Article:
Dual role of HupF in the biosynthesis of [NiFe] hydrogenase in Rhizobium leguminosarum
1 Centro de Biotecnología y Genómica de Plantas (C.B.G.P.), Universidad Politécnica de Madrid, Campus de Montegancedo, Carretera M40- km 37.7, 28223 Pozuelo de Alarcón, Madrid, Spain
2 Departamento de Biotecnología, Escuela Técnica Superior de Ingenieros, Agrónomos, Universidad Politécnica de Madrid, Ciudad Universitaria s/n, 28040 Madrid, Spain
3 Consejo Superior de Investigaciones Científicas (CSIC), Centro de Biotecnología and Genómica de Plantas (C.B.G.P.), Universidad Politécnica de Madrid (U.P.M.), Madrid, Spain
4 Department Biology I, University of Munich, Munich, Germany
5 Current address: ResBioAgro, S.L., Centro de Investigación, Tecnología e Innovación, Universidad de Sevilla, 41012, Sevilla, Spain
BMC Microbiology 2012, 12:256 doi:10.1186/1471-2180-12-256Published: 8 November 2012
[NiFe] hydrogenases are enzymes that catalyze the oxidation of hydrogen into protons and electrons, to use H2 as energy source, or the production of hydrogen through proton reduction, as an escape valve for the excess of reduction equivalents in anaerobic metabolism. Biosynthesis of [NiFe] hydrogenases is a complex process that occurs in the cytoplasm, where a number of auxiliary proteins are required to synthesize and insert the metal cofactors into the enzyme structural units. The endosymbiotic bacterium Rhizobium leguminosarum requires the products of eighteen genes (hupSLCDEFGHIJKhypABFCDEX) to synthesize an active hydrogenase. hupF and hupK genes are found only in hydrogenase clusters from bacteria expressing hydrogenase in the presence of oxygen.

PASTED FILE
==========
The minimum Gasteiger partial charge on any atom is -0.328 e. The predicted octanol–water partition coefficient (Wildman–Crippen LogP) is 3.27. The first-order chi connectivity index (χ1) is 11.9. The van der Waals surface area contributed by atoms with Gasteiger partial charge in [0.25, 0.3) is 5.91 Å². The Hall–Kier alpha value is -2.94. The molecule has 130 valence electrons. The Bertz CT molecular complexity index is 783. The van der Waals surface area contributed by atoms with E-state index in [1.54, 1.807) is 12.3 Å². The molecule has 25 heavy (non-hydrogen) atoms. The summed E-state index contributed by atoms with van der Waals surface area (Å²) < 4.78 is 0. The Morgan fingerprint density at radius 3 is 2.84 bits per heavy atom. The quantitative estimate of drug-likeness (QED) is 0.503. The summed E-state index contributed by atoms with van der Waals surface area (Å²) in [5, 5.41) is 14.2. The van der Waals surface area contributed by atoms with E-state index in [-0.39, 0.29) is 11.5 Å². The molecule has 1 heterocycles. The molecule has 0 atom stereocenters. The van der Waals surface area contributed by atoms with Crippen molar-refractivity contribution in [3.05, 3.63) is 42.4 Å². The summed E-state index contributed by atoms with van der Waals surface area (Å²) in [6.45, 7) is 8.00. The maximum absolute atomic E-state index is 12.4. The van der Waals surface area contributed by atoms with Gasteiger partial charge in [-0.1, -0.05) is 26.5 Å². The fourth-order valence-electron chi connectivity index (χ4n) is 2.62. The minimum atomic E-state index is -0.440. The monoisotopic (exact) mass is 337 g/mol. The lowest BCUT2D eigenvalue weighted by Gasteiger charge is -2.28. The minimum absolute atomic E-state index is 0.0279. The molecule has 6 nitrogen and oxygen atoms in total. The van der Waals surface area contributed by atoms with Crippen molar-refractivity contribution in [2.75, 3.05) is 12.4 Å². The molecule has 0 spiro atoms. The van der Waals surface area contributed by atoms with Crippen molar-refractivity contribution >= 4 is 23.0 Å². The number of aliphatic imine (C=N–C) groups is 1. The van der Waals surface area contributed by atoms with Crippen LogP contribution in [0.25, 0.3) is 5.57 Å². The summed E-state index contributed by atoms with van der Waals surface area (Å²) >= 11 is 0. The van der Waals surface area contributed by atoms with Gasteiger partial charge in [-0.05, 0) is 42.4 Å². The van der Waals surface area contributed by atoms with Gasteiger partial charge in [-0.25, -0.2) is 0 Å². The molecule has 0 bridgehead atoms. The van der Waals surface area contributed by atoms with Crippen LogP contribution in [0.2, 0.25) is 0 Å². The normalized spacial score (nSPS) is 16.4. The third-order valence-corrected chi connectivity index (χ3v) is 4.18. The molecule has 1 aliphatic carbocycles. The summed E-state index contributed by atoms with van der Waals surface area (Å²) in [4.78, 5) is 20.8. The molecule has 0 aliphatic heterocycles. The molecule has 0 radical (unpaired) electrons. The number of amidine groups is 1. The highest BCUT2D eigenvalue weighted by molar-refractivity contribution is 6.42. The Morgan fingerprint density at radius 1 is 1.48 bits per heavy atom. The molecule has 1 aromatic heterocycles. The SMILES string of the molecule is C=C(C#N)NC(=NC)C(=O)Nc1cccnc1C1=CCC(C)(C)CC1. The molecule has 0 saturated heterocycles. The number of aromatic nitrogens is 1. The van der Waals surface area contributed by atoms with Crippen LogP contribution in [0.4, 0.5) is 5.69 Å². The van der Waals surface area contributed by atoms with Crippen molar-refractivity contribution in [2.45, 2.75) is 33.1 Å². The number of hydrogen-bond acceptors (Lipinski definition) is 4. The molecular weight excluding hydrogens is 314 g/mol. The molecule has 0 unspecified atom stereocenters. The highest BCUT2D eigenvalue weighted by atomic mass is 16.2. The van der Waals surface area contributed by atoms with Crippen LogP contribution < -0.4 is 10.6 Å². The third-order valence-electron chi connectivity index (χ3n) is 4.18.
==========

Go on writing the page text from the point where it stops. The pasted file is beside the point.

HupF is a HypC paralogue with a similar predicted structure, except for the C-terminal domain present only in HupF. Deletion of hupF results in the inability to process the hydrogenase large subunit HupL, and also in reduced stability of this subunit when cells are exposed to high oxygen tensions. A ΔhupF mutant was fully complemented for hydrogenase activity by a C-terminal deletion derivative under symbiotic, ultra low-oxygen tensions, but only partial complementation was observed in free living cells under higher oxygen tensions (1% or 3%). Co-purification experiments using StrepTag-labelled HupF derivatives and mass spectrometry analysis indicate the existence of a major complex involving HupL and HupF, and a less abundant HupF-HupK complex.
The results indicate that HupF has a dual role during hydrogenase biosynthesis: it is required for hydrogenase large subunit processing and it also acts as a chaperone to stabilize HupL when hydrogenase is synthesized in the presence of oxygen.